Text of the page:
6 February 2016

A new man?


Sam Dastyari spoke at the Politics in the Pub and I agreed with all he said but I remain unconvinced. It's relevant that the first question was from Ben Oquist, now head of the Australia Institute, referencing how he moved so far from the political warrior of the NSW Labor Right to this almost-Marxian position. Strange, that. Not impossible, of course, but worthy of some reticence. SD is young (now 33?) and has been involved in Labor politics at an organisational level since age 16, so he's had time, and it's a common enough thing for people involved in politics to change ideas, often markedly. They live with it every day; they think it; they should be prepared to honestly reconsider positions. So where is he now? He spoke about "Who really runs Australia". He had thought Parliament, PM, institutions have that power, but PMs change (recently very frequently). His answer is the major companies. He mentioned 10 (four banks, three miners, two grocery, one telco (you can guess the names) but I expect it could expand to the BCA group. He told of being shocked on coming to Canberra, of changing ideas of where power resides, of marketing budgets for political causes and ubiquity of lobbyists. He argued not just that they have influence, but that they drown out all other influence. He reminded us of the richest 7 Australians having the wealth of the bottom 20% and similar stats. Interestingly, he said the answer is in the market, through increased competition (I'd add, for influence, not just profit). He reminded us of bank corruption and lack of action and FOFA, of the mining campaign against the "super-profits tax" (which would actually have helped smaller miners, but at the cost of the biggest players). He mentioned the fightback in support of FOFA, by COTA, Choice, Seniors, victims, Australia Institute. He suggested things are boiling, the public is seeing though the marketing lines, anger and frustration is building as shown by politics outside parties, of left and right: Bernie Sanders, Trump, Jeremy Corbyn, National Front, Golden Dawn.

Then questions. We need more than a Federal ICAC: he suggested a Serious Fraud Office to investigate public and private fraud (apparently the UK has one). There is always resistance to giving up power; Labor must change or be "part of a shrinking pie". Previous exposure to power is useful to recognise power in Parliament, but his experience didn't prepare him for the Commonwealth Parliament. Tax is "boring shit" but essential for fairness. An example? The largest cleaning company in Australia pays less tax than each of its cleaners (!) [I can only think of Warren Buffett: "There's class warfare, all right, but it's my class, the rich class, that's making war, and we're winning". Quoted in "In Class Warfare, Guess Which Class Is Winning" by Ben Stein, in The New York Times, 26 Nov 2006]. He argues the suggestion that multinationals will leave Australia because they are taxed is bunkum: they are here for profit and profit is what is taxed. BTW, he doesn't query tax or making profit - he's actually no Marxist - but he does argue for competition and distribution of influence. He sees the big local corporations as more the problem than multinationals. The solution? The "market-based solution is a competitive environment". ACCC does great work given its "devastating" budget cuts. The "effects test" would have been good for competition. Another example: credit cards, where interest may be 22% while the cost of money is 2%. Surprisingly and interestingly, he argued that the Labor's centre left had been very successful, referencing the timespan post 1960s. Healthcare, education, multiculturalism and finance matters were on the agenda under Whitlam and are essentially in place (an interesting view and impressive evidence: we are different from then). But the centre-left needs to think where to next. He suggests decentralisation of power. There were questions of the decline of institutions, not least Parliament and Public Service, but maybe times have changed and institutions are not natural, but can change (another interesting thought). In response to a question about Murdoch and News Ltd not being in the "Top 10", he spoke of dominance, but shrinking power. Then of employee empowerment in the past by awareness that they kept their jobs with profits; but now managers are measured on an ability to restructure to reduce visible profit and tax. The High Court's latest decision on refugee returns to Nauru and the US 14th Amendment was raised; the debate is "so polarised, so emotional" that conversation is impossible. And a final few words on decentralisation of power and the twisting effect of fund raising (eg, US pollies spend 85% on their time on fundraising, so influence is inevitable, even without corruption). He admitted his major fund-raising role in the NSW Right.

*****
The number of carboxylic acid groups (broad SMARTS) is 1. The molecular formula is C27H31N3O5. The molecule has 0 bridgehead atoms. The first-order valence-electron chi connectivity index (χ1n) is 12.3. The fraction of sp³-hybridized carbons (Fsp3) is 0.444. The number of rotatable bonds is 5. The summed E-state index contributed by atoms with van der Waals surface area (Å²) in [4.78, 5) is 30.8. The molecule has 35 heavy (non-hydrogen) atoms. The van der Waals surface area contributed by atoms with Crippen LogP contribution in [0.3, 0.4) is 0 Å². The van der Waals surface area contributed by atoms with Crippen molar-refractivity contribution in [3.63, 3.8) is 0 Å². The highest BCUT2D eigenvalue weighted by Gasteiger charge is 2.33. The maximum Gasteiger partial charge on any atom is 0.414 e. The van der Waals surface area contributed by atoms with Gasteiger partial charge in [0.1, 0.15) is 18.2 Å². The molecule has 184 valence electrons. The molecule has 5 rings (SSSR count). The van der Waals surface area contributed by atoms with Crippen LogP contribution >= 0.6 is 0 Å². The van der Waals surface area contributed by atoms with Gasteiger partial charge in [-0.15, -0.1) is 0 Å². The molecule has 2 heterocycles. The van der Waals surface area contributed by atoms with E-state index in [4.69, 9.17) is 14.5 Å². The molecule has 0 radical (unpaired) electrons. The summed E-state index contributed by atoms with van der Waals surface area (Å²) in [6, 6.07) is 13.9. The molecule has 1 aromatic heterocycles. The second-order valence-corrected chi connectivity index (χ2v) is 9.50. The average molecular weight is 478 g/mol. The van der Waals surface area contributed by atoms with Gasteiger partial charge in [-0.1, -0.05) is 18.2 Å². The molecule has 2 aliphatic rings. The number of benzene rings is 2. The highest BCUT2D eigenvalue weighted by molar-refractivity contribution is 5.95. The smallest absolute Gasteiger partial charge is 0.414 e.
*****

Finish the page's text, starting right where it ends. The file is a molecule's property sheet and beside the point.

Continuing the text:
So, his thoughts, or at least his words were good. I remain skeptical, perhaps too cynically, by this easily spoken pollie, but I'll watch and listen more over time. Certainly, I liked what he said and I was not alone in that.

Sam Dastyari (Labor, Senate) spoke at Politics in the Pub for the Australia Institute.

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